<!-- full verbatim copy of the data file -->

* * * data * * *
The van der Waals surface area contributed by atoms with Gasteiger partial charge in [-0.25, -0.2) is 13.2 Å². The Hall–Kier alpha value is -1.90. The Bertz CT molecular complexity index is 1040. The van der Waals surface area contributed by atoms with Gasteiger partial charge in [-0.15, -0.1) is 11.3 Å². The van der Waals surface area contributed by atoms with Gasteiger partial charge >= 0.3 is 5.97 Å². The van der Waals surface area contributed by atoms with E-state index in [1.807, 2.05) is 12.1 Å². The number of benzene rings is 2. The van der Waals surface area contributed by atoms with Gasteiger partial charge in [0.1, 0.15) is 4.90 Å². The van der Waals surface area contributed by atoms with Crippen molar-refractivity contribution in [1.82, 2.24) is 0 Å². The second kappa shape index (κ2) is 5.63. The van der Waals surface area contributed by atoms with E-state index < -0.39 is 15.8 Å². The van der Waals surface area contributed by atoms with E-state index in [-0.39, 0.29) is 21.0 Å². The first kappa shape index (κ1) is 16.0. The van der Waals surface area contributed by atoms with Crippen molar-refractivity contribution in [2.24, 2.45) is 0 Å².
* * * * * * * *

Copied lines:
The van der Waals surface area contributed by atoms with Gasteiger partial charge in [-0.25, -0.2) is 13.2 Å². The Hall–Kier alpha value is -1.90. The Bertz CT molecular complexity index is 1040. The van der Waals surface area contributed by atoms with Gasteiger partial charge in [-0.15, -0.1) is 11.3 Å². The van der Waals surface area contributed by atoms with Gasteiger partial charge >= 0.3 is 5.97 Å². The van der Waals surface area contributed by atoms with E-state index in [1.807, 2.05) is 12.1 Å². The number of benzene rings is 2. The van der Waals surface area contributed by atoms with Gasteiger partial charge in [0.1, 0.15) is 4.90 Å². The van der Waals surface area contributed by atoms with Crippen molar-refractivity contribution in [1.82, 2.24) is 0 Å². The second kappa shape index (κ2) is 5.63. The van der Waals surface area contributed by atoms with E-state index < -0.39 is 15.8 Å². The van der Waals surface area contributed by atoms with E-state index in [-0.39, 0.29) is 21.0 Å². The first kappa shape index (κ1) is 16.0. The van der Waals surface area contributed by atoms with Crippen molar-refractivity contribution in [2.24, 2.45) is 0 Å².